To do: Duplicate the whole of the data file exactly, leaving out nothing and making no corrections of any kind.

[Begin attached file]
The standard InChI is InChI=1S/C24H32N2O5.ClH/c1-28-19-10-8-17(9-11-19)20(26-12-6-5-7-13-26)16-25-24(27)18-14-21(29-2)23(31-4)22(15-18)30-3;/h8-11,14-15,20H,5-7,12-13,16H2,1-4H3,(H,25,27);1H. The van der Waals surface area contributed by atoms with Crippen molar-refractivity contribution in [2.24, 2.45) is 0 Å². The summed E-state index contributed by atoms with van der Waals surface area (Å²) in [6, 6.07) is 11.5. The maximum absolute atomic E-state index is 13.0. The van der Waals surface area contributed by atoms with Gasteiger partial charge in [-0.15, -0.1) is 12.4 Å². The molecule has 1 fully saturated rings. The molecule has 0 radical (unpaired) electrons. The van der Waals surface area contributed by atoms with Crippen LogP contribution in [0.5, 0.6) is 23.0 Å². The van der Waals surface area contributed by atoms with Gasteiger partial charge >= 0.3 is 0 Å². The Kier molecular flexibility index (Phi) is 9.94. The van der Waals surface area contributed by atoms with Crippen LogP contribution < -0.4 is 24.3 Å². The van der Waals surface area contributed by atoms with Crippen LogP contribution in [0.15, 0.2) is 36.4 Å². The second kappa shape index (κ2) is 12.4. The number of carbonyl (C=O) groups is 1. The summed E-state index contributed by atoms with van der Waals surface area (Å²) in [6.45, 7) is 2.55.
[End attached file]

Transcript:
The standard InChI is InChI=1S/C24H32N2O5.ClH/c1-28-19-10-8-17(9-11-19)20(26-12-6-5-7-13-26)16-25-24(27)18-14-21(29-2)23(31-4)22(15-18)30-3;/h8-11,14-15,20H,5-7,12-13,16H2,1-4H3,(H,25,27);1H. The van der Waals surface area contributed by atoms with Crippen molar-refractivity contribution in [2.24, 2.45) is 0 Å². The summed E-state index contributed by atoms with van der Waals surface area (Å²) in [6, 6.07) is 11.5. The maximum absolute atomic E-state index is 13.0. The van der Waals surface area contributed by atoms with Gasteiger partial charge in [-0.15, -0.1) is 12.4 Å². The molecule has 1 fully saturated rings. The molecule has 0 radical (unpaired) electrons. The van der Waals surface area contributed by atoms with Crippen LogP contribution in [0.5, 0.6) is 23.0 Å². The van der Waals surface area contributed by atoms with Gasteiger partial charge >= 0.3 is 0 Å². The Kier molecular flexibility index (Phi) is 9.94. The van der Waals surface area contributed by atoms with Crippen LogP contribution < -0.4 is 24.3 Å². The van der Waals surface area contributed by atoms with Crippen LogP contribution in [0.15, 0.2) is 36.4 Å². The second kappa shape index (κ2) is 12.4. The number of carbonyl (C=O) groups is 1. The summed E-state index contributed by atoms with van der Waals surface area (Å²) in [6.45, 7) is 2.55.